Norway greenlights Equinor's 88MW floating wind project

The project will supply power to five offshore oil platforms, including Snorre A (pictured). Credit: Equinor
The project will supply power to five offshore oil platforms, including Snorre A (pictured). Credit: Equinor

The wind array, set to come online in late 2022, will meet 35 per cent of the power needs of five offshore oil platforms, according to Equinor

Norway's petroleum ministry has approved plans for an 88MW floating wind project set to power state-backed oil company Equinor's offshore operations in the North Sea.

The Hywind Tampen project, which has been in the works since 2018, will see 11 floating turbines constructed in water as deep as 300 metres, around 150km from the shore.

Equinor said in a statement last week that it expects the project to offset more than 200,000 tonnes of carbon annually and supply roughly 35 per cent of the power demand for the five offshore oil platforms it will service.

"Hywind Tampen is a pioneering project and a central contribution to reducing emissions from Gullfaks and Snorre, and I am pleased that both ESA and Norwegian authorities have approved the project," said Equinor's executive vice-president for development and production in Norway, Arne Sigve Nylund. "We are experiencing very challenging times, and we are focusing on continuing our transition effort while attending to and developing the value on the Norwegian continental shelf and at the same time reducing the climate footprint from our operations."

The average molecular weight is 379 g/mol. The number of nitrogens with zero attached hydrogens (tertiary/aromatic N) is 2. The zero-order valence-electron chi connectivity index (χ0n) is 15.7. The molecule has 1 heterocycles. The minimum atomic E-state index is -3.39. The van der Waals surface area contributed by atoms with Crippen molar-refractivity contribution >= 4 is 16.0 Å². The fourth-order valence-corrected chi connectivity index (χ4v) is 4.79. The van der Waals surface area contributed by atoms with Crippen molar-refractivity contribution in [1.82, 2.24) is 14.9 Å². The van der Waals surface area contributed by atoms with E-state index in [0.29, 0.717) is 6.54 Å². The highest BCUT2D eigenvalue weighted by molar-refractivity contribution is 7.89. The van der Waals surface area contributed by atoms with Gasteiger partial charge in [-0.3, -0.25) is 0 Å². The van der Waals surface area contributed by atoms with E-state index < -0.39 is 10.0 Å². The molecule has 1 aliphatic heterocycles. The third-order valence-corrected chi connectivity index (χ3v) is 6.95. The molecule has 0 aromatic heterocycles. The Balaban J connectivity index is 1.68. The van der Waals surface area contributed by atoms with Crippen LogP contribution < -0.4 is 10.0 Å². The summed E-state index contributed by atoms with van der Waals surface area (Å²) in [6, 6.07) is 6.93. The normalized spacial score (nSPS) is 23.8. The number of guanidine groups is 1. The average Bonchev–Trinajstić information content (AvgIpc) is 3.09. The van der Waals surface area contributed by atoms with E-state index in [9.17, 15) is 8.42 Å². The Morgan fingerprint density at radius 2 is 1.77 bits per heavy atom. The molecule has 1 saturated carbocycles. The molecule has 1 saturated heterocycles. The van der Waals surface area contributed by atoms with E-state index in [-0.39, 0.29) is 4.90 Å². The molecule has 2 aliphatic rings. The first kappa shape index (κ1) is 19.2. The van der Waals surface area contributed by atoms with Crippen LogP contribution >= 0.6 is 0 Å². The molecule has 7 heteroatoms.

The project will cost almost NOK5bn (£393m) to build, Equinor said, with the Norwegian authorities agreeing to provide up to NOK2.3bn (£181m) through Enova, an enterprise that supports green technology projects. The NOx fund, a Norwegian industry fund dedicated to reducing emissions, has pledged a further NOK566m (£44m) to the project.

The project will come online in late 2022, Equinor said.

The move follows the company's early January pledge to achieve 'net zero' greenhouse gas emissions by mid-century, which was backed by plans for NOK50bn (£3.9bn) of investment in reducing CO2 and methane emissions at its onshore and offshore oil fields over the next 10 years. The firm is 67 per cent owned by the Norwegian government and is the largest oil and gas exploration company in Scandinavia.

The project is not Equinor's first dalliance with floating wind, a fledgling sector that allows the development of wind farms in deep waters where wind power yields are greater but constructing fixed-foundation structures is far more challenging. The firm already has a 25 per cent stake in the pioneering 30MW Hywind offshore wind farm off the coast of Scotland, reportedly the first floating wind facility in operation worldwide.

Norway's North Sea is fast becoming a hotspot for floating wind. Less than two weeks ago, an Iberdrola-led consortium unveiled separate plans tto build a 10MW floating turbine in Norwegian waters.

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